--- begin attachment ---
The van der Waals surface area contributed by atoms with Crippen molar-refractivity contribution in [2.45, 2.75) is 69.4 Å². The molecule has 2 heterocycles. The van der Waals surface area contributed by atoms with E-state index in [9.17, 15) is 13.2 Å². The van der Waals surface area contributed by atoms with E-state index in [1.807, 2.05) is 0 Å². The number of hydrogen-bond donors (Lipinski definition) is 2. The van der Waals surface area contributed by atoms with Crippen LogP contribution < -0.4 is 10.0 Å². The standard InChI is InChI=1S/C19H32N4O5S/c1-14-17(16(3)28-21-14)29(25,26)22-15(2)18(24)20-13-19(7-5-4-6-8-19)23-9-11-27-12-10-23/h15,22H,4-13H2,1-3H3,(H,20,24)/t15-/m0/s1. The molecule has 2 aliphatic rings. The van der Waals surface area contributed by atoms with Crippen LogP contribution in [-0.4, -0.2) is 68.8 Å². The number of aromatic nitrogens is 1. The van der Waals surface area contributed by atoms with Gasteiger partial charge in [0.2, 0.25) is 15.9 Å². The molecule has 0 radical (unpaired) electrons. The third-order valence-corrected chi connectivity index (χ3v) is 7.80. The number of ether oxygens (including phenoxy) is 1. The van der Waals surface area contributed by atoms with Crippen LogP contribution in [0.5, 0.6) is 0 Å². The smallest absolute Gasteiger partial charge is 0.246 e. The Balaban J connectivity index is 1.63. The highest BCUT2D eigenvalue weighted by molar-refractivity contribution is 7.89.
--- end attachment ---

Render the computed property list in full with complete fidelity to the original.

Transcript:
The van der Waals surface area contributed by atoms with Crippen molar-refractivity contribution in [2.45, 2.75) is 69.4 Å². The molecule has 2 heterocycles. The van der Waals surface area contributed by atoms with E-state index in [9.17, 15) is 13.2 Å². The van der Waals surface area contributed by atoms with E-state index in [1.807, 2.05) is 0 Å². The number of hydrogen-bond donors (Lipinski definition) is 2. The van der Waals surface area contributed by atoms with Crippen LogP contribution < -0.4 is 10.0 Å². The standard InChI is InChI=1S/C19H32N4O5S/c1-14-17(16(3)28-21-14)29(25,26)22-15(2)18(24)20-13-19(7-5-4-6-8-19)23-9-11-27-12-10-23/h15,22H,4-13H2,1-3H3,(H,20,24)/t15-/m0/s1. The molecule has 2 aliphatic rings. The van der Waals surface area contributed by atoms with Crippen LogP contribution in [-0.4, -0.2) is 68.8 Å². The number of aromatic nitrogens is 1. The van der Waals surface area contributed by atoms with Gasteiger partial charge in [0.2, 0.25) is 15.9 Å². The molecule has 0 radical (unpaired) electrons. The third-order valence-corrected chi connectivity index (χ3v) is 7.80. The number of ether oxygens (including phenoxy) is 1. The van der Waals surface area contributed by atoms with Crippen LogP contribution in [0.5, 0.6) is 0 Å². The smallest absolute Gasteiger partial charge is 0.246 e. The Balaban J connectivity index is 1.63. The highest BCUT2D eigenvalue weighted by molar-refractivity contribution is 7.89.